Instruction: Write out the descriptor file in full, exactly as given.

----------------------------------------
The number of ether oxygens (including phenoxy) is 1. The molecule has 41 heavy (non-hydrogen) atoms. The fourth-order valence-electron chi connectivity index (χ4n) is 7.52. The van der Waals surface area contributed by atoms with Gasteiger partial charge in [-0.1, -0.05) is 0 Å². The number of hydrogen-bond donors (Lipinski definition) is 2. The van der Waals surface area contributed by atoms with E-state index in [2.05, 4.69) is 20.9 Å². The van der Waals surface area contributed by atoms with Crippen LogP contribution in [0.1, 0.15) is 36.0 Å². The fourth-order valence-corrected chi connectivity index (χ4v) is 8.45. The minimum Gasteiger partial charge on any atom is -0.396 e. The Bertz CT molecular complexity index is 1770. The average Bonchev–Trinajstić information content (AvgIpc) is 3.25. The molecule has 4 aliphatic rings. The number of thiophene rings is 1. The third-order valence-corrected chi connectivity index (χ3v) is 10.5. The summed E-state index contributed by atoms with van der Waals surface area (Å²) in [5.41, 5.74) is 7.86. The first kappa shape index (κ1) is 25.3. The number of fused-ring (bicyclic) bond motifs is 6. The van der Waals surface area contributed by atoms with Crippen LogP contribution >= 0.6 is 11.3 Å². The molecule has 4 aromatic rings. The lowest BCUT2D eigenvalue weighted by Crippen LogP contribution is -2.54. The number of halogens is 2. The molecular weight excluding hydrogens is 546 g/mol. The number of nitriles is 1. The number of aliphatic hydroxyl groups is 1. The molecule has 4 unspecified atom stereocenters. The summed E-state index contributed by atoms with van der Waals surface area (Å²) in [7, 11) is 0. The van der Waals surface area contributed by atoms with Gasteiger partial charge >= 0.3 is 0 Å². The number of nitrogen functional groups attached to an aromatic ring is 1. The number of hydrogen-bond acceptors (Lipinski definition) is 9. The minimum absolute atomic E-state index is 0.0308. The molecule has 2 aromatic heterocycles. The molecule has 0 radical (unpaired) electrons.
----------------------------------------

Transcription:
The number of ether oxygens (including phenoxy) is 1. The molecule has 41 heavy (non-hydrogen) atoms. The fourth-order valence-electron chi connectivity index (χ4n) is 7.52. The van der Waals surface area contributed by atoms with Gasteiger partial charge in [-0.1, -0.05) is 0 Å². The number of hydrogen-bond donors (Lipinski definition) is 2. The van der Waals surface area contributed by atoms with E-state index in [2.05, 4.69) is 20.9 Å². The van der Waals surface area contributed by atoms with Crippen LogP contribution in [0.1, 0.15) is 36.0 Å². The fourth-order valence-corrected chi connectivity index (χ4v) is 8.45. The minimum Gasteiger partial charge on any atom is -0.396 e. The Bertz CT molecular complexity index is 1770. The average Bonchev–Trinajstić information content (AvgIpc) is 3.25. The molecule has 4 aliphatic rings. The number of thiophene rings is 1. The third-order valence-corrected chi connectivity index (χ3v) is 10.5. The summed E-state index contributed by atoms with van der Waals surface area (Å²) in [5.41, 5.74) is 7.86. The first kappa shape index (κ1) is 25.3. The number of fused-ring (bicyclic) bond motifs is 6. The van der Waals surface area contributed by atoms with Crippen LogP contribution >= 0.6 is 11.3 Å². The molecule has 4 aromatic rings. The lowest BCUT2D eigenvalue weighted by Crippen LogP contribution is -2.54. The number of halogens is 2. The molecular weight excluding hydrogens is 546 g/mol. The number of nitriles is 1. The number of aliphatic hydroxyl groups is 1. The molecule has 4 unspecified atom stereocenters. The summed E-state index contributed by atoms with van der Waals surface area (Å²) in [7, 11) is 0. The van der Waals surface area contributed by atoms with Gasteiger partial charge >= 0.3 is 0 Å². The number of nitrogen functional groups attached to an aromatic ring is 1. The number of hydrogen-bond acceptors (Lipinski definition) is 9. The minimum absolute atomic E-state index is 0.0308. The molecule has 2 aromatic heterocycles. The molecule has 0 radical (unpaired) electrons.